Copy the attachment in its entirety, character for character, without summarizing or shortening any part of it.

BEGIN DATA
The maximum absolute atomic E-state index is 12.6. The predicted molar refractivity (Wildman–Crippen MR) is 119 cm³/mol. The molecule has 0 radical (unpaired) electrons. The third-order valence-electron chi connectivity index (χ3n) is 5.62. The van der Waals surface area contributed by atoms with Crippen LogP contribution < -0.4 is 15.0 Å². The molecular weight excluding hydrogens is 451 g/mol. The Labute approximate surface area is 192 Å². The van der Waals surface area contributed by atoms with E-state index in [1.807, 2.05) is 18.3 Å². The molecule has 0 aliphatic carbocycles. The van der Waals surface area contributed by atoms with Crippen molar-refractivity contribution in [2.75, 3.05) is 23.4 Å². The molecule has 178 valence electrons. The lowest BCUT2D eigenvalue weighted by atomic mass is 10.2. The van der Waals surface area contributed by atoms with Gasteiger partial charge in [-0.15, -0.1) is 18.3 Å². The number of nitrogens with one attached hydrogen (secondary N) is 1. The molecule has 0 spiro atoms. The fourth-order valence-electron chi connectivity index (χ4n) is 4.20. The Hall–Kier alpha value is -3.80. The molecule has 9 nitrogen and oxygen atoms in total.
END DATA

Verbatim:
The maximum absolute atomic E-state index is 12.6. The predicted molar refractivity (Wildman–Crippen MR) is 119 cm³/mol. The molecule has 0 radical (unpaired) electrons. The third-order valence-electron chi connectivity index (χ3n) is 5.62. The van der Waals surface area contributed by atoms with Crippen LogP contribution < -0.4 is 15.0 Å². The molecular weight excluding hydrogens is 451 g/mol. The Labute approximate surface area is 192 Å². The van der Waals surface area contributed by atoms with E-state index in [1.807, 2.05) is 18.3 Å². The molecule has 0 aliphatic carbocycles. The van der Waals surface area contributed by atoms with Crippen molar-refractivity contribution in [2.75, 3.05) is 23.4 Å². The molecule has 178 valence electrons. The lowest BCUT2D eigenvalue weighted by atomic mass is 10.2. The van der Waals surface area contributed by atoms with Gasteiger partial charge in [-0.15, -0.1) is 18.3 Å². The number of nitrogens with one attached hydrogen (secondary N) is 1. The molecule has 0 spiro atoms. The fourth-order valence-electron chi connectivity index (χ4n) is 4.20. The Hall–Kier alpha value is -3.80. The molecule has 9 nitrogen and oxygen atoms in total.